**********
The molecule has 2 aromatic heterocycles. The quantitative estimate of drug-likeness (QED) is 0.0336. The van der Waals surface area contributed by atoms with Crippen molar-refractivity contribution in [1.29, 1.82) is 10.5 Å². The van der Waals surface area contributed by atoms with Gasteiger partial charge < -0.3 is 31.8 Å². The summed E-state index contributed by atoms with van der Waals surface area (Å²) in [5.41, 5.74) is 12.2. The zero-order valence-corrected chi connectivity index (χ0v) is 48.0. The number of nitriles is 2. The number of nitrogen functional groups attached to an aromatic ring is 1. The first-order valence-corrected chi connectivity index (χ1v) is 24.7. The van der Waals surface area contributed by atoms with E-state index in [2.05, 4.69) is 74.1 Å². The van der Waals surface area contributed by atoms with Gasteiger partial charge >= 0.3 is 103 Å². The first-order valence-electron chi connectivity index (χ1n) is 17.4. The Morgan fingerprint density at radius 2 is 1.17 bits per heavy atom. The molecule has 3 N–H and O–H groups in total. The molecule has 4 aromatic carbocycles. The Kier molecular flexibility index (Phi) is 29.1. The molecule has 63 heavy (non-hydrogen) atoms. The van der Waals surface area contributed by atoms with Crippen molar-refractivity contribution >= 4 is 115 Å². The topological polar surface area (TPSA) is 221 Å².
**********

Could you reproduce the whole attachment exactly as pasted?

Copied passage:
The molecule has 2 aromatic heterocycles. The quantitative estimate of drug-likeness (QED) is 0.0336. The van der Waals surface area contributed by atoms with Crippen molar-refractivity contribution in [1.29, 1.82) is 10.5 Å². The van der Waals surface area contributed by atoms with Gasteiger partial charge < -0.3 is 31.8 Å². The summed E-state index contributed by atoms with van der Waals surface area (Å²) in [5.41, 5.74) is 12.2. The zero-order valence-corrected chi connectivity index (χ0v) is 48.0. The number of nitriles is 2. The number of nitrogen functional groups attached to an aromatic ring is 1. The first-order valence-corrected chi connectivity index (χ1v) is 24.7. The van der Waals surface area contributed by atoms with E-state index in [2.05, 4.69) is 74.1 Å². The van der Waals surface area contributed by atoms with Gasteiger partial charge >= 0.3 is 103 Å². The first-order valence-electron chi connectivity index (χ1n) is 17.4. The Morgan fingerprint density at radius 2 is 1.17 bits per heavy atom. The molecule has 3 N–H and O–H groups in total. The molecule has 4 aromatic carbocycles. The Kier molecular flexibility index (Phi) is 29.1. The molecule has 63 heavy (non-hydrogen) atoms. The van der Waals surface area contributed by atoms with Crippen molar-refractivity contribution >= 4 is 115 Å². The topological polar surface area (TPSA) is 221 Å².